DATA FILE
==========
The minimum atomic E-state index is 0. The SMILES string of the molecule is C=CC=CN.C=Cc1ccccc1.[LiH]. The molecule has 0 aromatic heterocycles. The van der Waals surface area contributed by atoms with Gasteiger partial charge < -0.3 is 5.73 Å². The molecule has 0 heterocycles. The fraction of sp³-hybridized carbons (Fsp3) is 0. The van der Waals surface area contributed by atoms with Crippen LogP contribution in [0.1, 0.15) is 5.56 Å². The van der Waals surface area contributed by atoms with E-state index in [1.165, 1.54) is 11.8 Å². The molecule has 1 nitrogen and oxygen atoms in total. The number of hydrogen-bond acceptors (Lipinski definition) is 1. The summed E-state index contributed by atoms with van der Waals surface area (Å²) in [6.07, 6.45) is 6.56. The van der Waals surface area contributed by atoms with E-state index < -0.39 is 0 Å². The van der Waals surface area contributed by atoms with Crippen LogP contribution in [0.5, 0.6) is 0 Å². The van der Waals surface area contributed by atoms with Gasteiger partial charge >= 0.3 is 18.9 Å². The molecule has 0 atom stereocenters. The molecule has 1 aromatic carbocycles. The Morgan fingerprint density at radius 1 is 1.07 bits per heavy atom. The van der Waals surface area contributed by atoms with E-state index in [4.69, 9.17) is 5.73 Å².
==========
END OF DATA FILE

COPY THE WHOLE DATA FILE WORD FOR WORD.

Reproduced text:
The minimum atomic E-state index is 0. The SMILES string of the molecule is C=CC=CN.C=Cc1ccccc1.[LiH]. The molecule has 0 aromatic heterocycles. The van der Waals surface area contributed by atoms with Gasteiger partial charge < -0.3 is 5.73 Å². The molecule has 0 heterocycles. The fraction of sp³-hybridized carbons (Fsp3) is 0. The van der Waals surface area contributed by atoms with Crippen LogP contribution in [0.1, 0.15) is 5.56 Å². The van der Waals surface area contributed by atoms with E-state index in [1.165, 1.54) is 11.8 Å². The molecule has 1 nitrogen and oxygen atoms in total. The number of hydrogen-bond acceptors (Lipinski definition) is 1. The summed E-state index contributed by atoms with van der Waals surface area (Å²) in [6.07, 6.45) is 6.56. The van der Waals surface area contributed by atoms with E-state index < -0.39 is 0 Å². The van der Waals surface area contributed by atoms with Crippen LogP contribution in [0.5, 0.6) is 0 Å². The van der Waals surface area contributed by atoms with Gasteiger partial charge >= 0.3 is 18.9 Å². The molecule has 0 atom stereocenters. The molecule has 1 aromatic carbocycles. The Morgan fingerprint density at radius 1 is 1.07 bits per heavy atom. The van der Waals surface area contributed by atoms with E-state index in [4.69, 9.17) is 5.73 Å².